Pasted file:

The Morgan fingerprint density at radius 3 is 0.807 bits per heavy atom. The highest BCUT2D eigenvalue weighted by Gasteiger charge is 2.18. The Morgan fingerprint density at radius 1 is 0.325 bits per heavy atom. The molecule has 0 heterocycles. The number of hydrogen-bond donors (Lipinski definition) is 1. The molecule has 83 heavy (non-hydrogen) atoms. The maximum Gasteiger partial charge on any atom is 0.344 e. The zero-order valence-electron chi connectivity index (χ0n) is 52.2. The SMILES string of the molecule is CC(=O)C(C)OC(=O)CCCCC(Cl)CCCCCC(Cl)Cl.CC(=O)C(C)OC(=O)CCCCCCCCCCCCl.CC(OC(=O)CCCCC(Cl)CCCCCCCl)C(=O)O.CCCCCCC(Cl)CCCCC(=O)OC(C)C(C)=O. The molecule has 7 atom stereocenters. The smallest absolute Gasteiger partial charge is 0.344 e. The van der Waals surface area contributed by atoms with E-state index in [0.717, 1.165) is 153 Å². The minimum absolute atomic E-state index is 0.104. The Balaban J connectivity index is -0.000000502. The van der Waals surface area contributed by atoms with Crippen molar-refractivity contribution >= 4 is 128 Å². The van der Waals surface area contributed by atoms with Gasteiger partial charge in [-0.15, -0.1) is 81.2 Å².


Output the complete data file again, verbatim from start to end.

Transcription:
The Morgan fingerprint density at radius 3 is 0.807 bits per heavy atom. The highest BCUT2D eigenvalue weighted by Gasteiger charge is 2.18. The Morgan fingerprint density at radius 1 is 0.325 bits per heavy atom. The molecule has 0 heterocycles. The number of hydrogen-bond donors (Lipinski definition) is 1. The molecule has 83 heavy (non-hydrogen) atoms. The maximum Gasteiger partial charge on any atom is 0.344 e. The zero-order valence-electron chi connectivity index (χ0n) is 52.2. The SMILES string of the molecule is CC(=O)C(C)OC(=O)CCCCC(Cl)CCCCCC(Cl)Cl.CC(=O)C(C)OC(=O)CCCCCCCCCCCCl.CC(OC(=O)CCCCC(Cl)CCCCCCCl)C(=O)O.CCCCCCC(Cl)CCCCC(=O)OC(C)C(C)=O. The molecule has 7 atom stereocenters. The smallest absolute Gasteiger partial charge is 0.344 e. The van der Waals surface area contributed by atoms with E-state index in [0.717, 1.165) is 153 Å². The minimum absolute atomic E-state index is 0.104. The Balaban J connectivity index is -0.000000502. The van der Waals surface area contributed by atoms with Crippen molar-refractivity contribution >= 4 is 128 Å². The van der Waals surface area contributed by atoms with Gasteiger partial charge in [-0.15, -0.1) is 81.2 Å².